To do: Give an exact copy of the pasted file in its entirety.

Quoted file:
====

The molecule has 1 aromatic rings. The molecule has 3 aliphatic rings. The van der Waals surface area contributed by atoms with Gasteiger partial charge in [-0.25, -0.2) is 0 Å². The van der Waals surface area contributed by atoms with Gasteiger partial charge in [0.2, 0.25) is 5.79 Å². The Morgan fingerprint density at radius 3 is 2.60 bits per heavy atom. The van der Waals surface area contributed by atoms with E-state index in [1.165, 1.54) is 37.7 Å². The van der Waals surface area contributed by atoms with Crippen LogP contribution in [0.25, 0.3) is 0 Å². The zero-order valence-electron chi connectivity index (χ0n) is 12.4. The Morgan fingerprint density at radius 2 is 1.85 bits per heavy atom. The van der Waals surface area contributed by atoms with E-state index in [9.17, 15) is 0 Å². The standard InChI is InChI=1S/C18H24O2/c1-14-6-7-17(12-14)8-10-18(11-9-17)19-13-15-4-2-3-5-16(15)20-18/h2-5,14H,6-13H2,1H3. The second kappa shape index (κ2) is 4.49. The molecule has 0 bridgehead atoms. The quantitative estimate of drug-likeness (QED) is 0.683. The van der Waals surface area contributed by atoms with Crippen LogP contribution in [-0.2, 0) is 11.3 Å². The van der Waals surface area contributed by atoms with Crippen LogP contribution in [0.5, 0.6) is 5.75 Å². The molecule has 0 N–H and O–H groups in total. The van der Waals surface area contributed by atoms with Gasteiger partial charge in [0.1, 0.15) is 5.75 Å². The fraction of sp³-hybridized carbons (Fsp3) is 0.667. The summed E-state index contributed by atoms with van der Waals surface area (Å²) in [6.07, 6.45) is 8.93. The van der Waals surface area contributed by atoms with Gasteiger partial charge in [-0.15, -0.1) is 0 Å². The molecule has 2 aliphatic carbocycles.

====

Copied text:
The molecule has 1 aromatic rings. The molecule has 3 aliphatic rings. The van der Waals surface area contributed by atoms with Gasteiger partial charge in [-0.25, -0.2) is 0 Å². The van der Waals surface area contributed by atoms with Gasteiger partial charge in [0.2, 0.25) is 5.79 Å². The Morgan fingerprint density at radius 3 is 2.60 bits per heavy atom. The van der Waals surface area contributed by atoms with E-state index in [1.165, 1.54) is 37.7 Å². The van der Waals surface area contributed by atoms with Crippen LogP contribution in [0.25, 0.3) is 0 Å². The zero-order valence-electron chi connectivity index (χ0n) is 12.4. The Morgan fingerprint density at radius 2 is 1.85 bits per heavy atom. The van der Waals surface area contributed by atoms with E-state index in [9.17, 15) is 0 Å². The standard InChI is InChI=1S/C18H24O2/c1-14-6-7-17(12-14)8-10-18(11-9-17)19-13-15-4-2-3-5-16(15)20-18/h2-5,14H,6-13H2,1H3. The second kappa shape index (κ2) is 4.49. The molecule has 0 bridgehead atoms. The quantitative estimate of drug-likeness (QED) is 0.683. The van der Waals surface area contributed by atoms with Crippen LogP contribution in [-0.2, 0) is 11.3 Å². The van der Waals surface area contributed by atoms with Crippen LogP contribution in [0.5, 0.6) is 5.75 Å². The molecule has 0 N–H and O–H groups in total. The van der Waals surface area contributed by atoms with Gasteiger partial charge in [0.1, 0.15) is 5.75 Å². The fraction of sp³-hybridized carbons (Fsp3) is 0.667. The summed E-state index contributed by atoms with van der Waals surface area (Å²) in [6.07, 6.45) is 8.93. The van der Waals surface area contributed by atoms with Gasteiger partial charge in [-0.15, -0.1) is 0 Å². The molecule has 2 aliphatic carbocycles.